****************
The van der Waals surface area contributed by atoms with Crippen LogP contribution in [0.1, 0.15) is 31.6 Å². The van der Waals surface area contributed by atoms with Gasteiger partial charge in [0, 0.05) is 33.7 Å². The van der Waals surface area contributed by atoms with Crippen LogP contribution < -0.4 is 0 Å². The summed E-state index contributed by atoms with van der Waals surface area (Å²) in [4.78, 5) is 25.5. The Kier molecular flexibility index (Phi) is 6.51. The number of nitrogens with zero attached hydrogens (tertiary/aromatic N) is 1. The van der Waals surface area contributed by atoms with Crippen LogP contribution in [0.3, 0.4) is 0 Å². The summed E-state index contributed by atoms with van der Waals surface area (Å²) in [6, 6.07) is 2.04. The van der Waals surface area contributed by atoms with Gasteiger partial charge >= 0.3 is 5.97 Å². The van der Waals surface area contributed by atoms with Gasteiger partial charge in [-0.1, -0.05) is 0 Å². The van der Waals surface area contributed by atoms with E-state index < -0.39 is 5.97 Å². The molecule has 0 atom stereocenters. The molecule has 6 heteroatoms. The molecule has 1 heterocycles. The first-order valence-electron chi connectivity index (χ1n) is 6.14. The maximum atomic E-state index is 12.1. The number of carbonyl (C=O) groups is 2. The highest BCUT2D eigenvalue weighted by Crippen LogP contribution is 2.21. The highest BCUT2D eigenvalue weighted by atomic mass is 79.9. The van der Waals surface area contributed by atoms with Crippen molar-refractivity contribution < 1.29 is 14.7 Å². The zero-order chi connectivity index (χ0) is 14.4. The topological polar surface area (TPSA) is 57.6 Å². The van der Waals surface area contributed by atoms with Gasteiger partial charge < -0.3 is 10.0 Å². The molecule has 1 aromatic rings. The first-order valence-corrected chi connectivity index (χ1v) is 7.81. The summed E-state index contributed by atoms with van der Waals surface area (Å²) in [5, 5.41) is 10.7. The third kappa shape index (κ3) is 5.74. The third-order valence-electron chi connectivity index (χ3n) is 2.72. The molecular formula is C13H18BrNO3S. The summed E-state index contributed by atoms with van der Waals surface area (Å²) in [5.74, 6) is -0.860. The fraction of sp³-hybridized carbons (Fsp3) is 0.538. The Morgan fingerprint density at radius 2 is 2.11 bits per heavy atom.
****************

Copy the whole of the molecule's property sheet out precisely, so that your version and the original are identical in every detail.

The van der Waals surface area contributed by atoms with Crippen LogP contribution in [0.1, 0.15) is 31.6 Å². The van der Waals surface area contributed by atoms with Gasteiger partial charge in [0, 0.05) is 33.7 Å². The van der Waals surface area contributed by atoms with Crippen LogP contribution < -0.4 is 0 Å². The summed E-state index contributed by atoms with van der Waals surface area (Å²) in [4.78, 5) is 25.5. The Kier molecular flexibility index (Phi) is 6.51. The number of nitrogens with zero attached hydrogens (tertiary/aromatic N) is 1. The van der Waals surface area contributed by atoms with Crippen LogP contribution in [0.3, 0.4) is 0 Å². The summed E-state index contributed by atoms with van der Waals surface area (Å²) in [6, 6.07) is 2.04. The van der Waals surface area contributed by atoms with Gasteiger partial charge >= 0.3 is 5.97 Å². The van der Waals surface area contributed by atoms with Gasteiger partial charge in [-0.1, -0.05) is 0 Å². The van der Waals surface area contributed by atoms with E-state index < -0.39 is 5.97 Å². The molecule has 0 atom stereocenters. The molecule has 6 heteroatoms. The molecule has 1 heterocycles. The first-order valence-electron chi connectivity index (χ1n) is 6.14. The maximum atomic E-state index is 12.1. The number of carbonyl (C=O) groups is 2. The highest BCUT2D eigenvalue weighted by Crippen LogP contribution is 2.21. The highest BCUT2D eigenvalue weighted by atomic mass is 79.9. The van der Waals surface area contributed by atoms with Crippen molar-refractivity contribution < 1.29 is 14.7 Å². The zero-order chi connectivity index (χ0) is 14.4. The topological polar surface area (TPSA) is 57.6 Å². The van der Waals surface area contributed by atoms with Gasteiger partial charge < -0.3 is 10.0 Å². The molecule has 1 aromatic rings. The first-order valence-corrected chi connectivity index (χ1v) is 7.81. The summed E-state index contributed by atoms with van der Waals surface area (Å²) in [5, 5.41) is 10.7. The third kappa shape index (κ3) is 5.74. The third-order valence-electron chi connectivity index (χ3n) is 2.72. The molecular formula is C13H18BrNO3S. The summed E-state index contributed by atoms with van der Waals surface area (Å²) in [5.74, 6) is -0.860. The fraction of sp³-hybridized carbons (Fsp3) is 0.538. The Morgan fingerprint density at radius 2 is 2.11 bits per heavy atom.